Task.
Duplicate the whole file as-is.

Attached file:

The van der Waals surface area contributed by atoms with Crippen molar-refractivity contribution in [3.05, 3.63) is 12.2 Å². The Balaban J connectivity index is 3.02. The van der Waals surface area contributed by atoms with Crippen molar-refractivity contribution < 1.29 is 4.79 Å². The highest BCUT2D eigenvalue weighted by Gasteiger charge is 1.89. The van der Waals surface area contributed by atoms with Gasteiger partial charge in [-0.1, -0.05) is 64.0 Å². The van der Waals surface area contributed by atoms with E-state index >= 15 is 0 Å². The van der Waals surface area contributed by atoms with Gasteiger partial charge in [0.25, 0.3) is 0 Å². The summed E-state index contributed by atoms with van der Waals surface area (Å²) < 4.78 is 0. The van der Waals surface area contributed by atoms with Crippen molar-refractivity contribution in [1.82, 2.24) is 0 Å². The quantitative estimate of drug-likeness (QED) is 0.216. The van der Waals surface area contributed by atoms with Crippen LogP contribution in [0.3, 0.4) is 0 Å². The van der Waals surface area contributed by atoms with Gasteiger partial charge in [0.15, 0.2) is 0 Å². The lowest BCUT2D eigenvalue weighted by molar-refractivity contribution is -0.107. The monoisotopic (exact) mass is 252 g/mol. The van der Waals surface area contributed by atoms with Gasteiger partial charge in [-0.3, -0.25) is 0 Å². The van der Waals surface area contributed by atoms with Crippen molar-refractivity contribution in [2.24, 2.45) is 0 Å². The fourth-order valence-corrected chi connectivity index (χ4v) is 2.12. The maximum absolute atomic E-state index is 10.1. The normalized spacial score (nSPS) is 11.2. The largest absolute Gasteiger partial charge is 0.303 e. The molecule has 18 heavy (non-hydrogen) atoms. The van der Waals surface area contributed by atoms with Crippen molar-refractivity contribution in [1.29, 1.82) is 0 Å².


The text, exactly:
The van der Waals surface area contributed by atoms with Crippen molar-refractivity contribution in [3.05, 3.63) is 12.2 Å². The Balaban J connectivity index is 3.02. The van der Waals surface area contributed by atoms with Crippen molar-refractivity contribution < 1.29 is 4.79 Å². The highest BCUT2D eigenvalue weighted by Gasteiger charge is 1.89. The van der Waals surface area contributed by atoms with Gasteiger partial charge in [-0.1, -0.05) is 64.0 Å². The van der Waals surface area contributed by atoms with E-state index >= 15 is 0 Å². The van der Waals surface area contributed by atoms with Gasteiger partial charge in [0.25, 0.3) is 0 Å². The summed E-state index contributed by atoms with van der Waals surface area (Å²) < 4.78 is 0. The van der Waals surface area contributed by atoms with Crippen molar-refractivity contribution in [1.82, 2.24) is 0 Å². The quantitative estimate of drug-likeness (QED) is 0.216. The van der Waals surface area contributed by atoms with Crippen LogP contribution in [0.3, 0.4) is 0 Å². The van der Waals surface area contributed by atoms with Gasteiger partial charge in [0.15, 0.2) is 0 Å². The lowest BCUT2D eigenvalue weighted by molar-refractivity contribution is -0.107. The monoisotopic (exact) mass is 252 g/mol. The van der Waals surface area contributed by atoms with Gasteiger partial charge in [-0.3, -0.25) is 0 Å². The van der Waals surface area contributed by atoms with Crippen molar-refractivity contribution in [2.24, 2.45) is 0 Å². The fourth-order valence-corrected chi connectivity index (χ4v) is 2.12. The maximum absolute atomic E-state index is 10.1. The normalized spacial score (nSPS) is 11.2. The largest absolute Gasteiger partial charge is 0.303 e. The molecule has 18 heavy (non-hydrogen) atoms. The van der Waals surface area contributed by atoms with Crippen molar-refractivity contribution in [1.29, 1.82) is 0 Å².